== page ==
New York Times Claims Tesla’s Best Resource Is Its “Story” — Not Its Cars, Batteries, Solar Roof Products, Self-Driving Tech, Etc…

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A recent article from the New York Times put forward the argument that Tesla’s primary investor/stock selling point has been its “story,” and that its products and services are (and will be?) secondary to that.

Here are some excerpts from that article that seem worth highlighting here (tip of the hat to “KNS” on the GM Volt forum for this):

“Tesla has ascended into a rarefied realm of so-called story stocks — companies that have so bewitched investors that their stock prices are impervious to any traditional valuation measures because their stories are simply too good not to be true. …

“These story stocks — the term was coined by James Montier, a value investor and a member of the asset allocation team at the investment management firm GMO — are relatively rare, but hardly new. Amazon’s stock surged for decades even without any meaningful profits. A more recent example is Snapchat’s parent, Snap, which is racking up large losses while its stock trades at an astronomical price-to-sales ratio of nearly 50, far higher than Tesla’s 7. (Ford’s, by comparison, is 0.3.)

“Amazon and Snap both have stories that are compelling for many investors: Amazon has transformed retailing and is destined to dominate it. Snap is reinventing communication, at least for millennials and those even younger.

“‘Stories are great before bed, but are disastrous as a stock-selection technique,’ Mr. Montier wrote in his 2009 book Value Investing: Tools and Techniques for Intelligent Investment.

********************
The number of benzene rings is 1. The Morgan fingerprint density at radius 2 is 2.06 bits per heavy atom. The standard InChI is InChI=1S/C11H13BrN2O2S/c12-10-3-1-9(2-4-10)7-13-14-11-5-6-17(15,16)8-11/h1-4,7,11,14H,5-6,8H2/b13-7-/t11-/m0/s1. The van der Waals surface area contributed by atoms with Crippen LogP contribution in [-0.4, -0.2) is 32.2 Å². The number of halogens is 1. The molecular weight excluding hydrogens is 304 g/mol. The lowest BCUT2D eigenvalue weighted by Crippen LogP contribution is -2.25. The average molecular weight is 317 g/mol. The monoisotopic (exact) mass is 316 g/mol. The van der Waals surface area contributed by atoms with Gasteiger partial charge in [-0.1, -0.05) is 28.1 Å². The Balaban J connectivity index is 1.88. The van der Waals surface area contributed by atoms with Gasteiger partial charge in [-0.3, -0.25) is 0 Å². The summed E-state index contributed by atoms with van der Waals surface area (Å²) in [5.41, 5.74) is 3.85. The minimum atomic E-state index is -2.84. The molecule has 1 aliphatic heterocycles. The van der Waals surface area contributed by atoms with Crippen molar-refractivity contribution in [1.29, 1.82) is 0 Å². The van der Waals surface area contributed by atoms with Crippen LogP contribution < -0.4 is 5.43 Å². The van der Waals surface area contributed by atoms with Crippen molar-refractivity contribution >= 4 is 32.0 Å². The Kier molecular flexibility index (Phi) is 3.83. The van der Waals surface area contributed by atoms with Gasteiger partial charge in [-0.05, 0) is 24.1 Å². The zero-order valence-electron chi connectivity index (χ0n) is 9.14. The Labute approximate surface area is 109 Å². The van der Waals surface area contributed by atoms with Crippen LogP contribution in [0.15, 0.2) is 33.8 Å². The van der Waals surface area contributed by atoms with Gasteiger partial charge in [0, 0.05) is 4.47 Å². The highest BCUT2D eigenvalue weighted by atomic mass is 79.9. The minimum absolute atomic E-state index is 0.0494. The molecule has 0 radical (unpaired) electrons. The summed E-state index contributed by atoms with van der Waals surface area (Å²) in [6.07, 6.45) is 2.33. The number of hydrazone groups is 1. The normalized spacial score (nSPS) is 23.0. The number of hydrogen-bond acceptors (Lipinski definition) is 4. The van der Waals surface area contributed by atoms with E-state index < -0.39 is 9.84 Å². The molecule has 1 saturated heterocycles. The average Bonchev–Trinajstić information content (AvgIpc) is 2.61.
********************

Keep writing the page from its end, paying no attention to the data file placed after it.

What do you think? Does that last bit have much relevance to Tesla’s market position?

Also from that New York Times article:

“Ron Baron, the billionaire investor and founder of Baron Capital, disclosed last year that he owned about 1.6 million Tesla shares. He predicted on CNBC in February that Tesla shares would quadruple by 2020 and triple again by 2025. By then he expects Tesla to become the largest company in the world as measured by market capitalization.”

Personally, I’ll say that I’m skeptical that Tesla’s current position (and stock price) is inflated much or at all (with relation to the rest of the market — the market as a whole is very likely facing a downturn within the next few years).

With regard to growth potential, that really just seems to come down to how things go over the next years … particularly with regard to the Model 3 launch, the Model Y launch, the company’s self-driving tech development, its solar roof products, and the growth of its energy storage business.

Related: Tesla Stock (TSLA) Soars & Passes Ford (F) On Record Production, Model 3 Progress, & Maybe Some Fake News?


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James Ayre

James Ayre's background is predominantly in geopolitics and history, but he has an obsessive interest in pretty much everything. After an early life spent in the Imperial Free City of Dortmund, James followed the river Ruhr to Cofbuokheim, where he attended the University of Astnide. And where he also briefly considered entering the coal mining business. He currently writes for a living, on a broad variety of subjects, ranging from science, to politics, to military history, to renewable energy.

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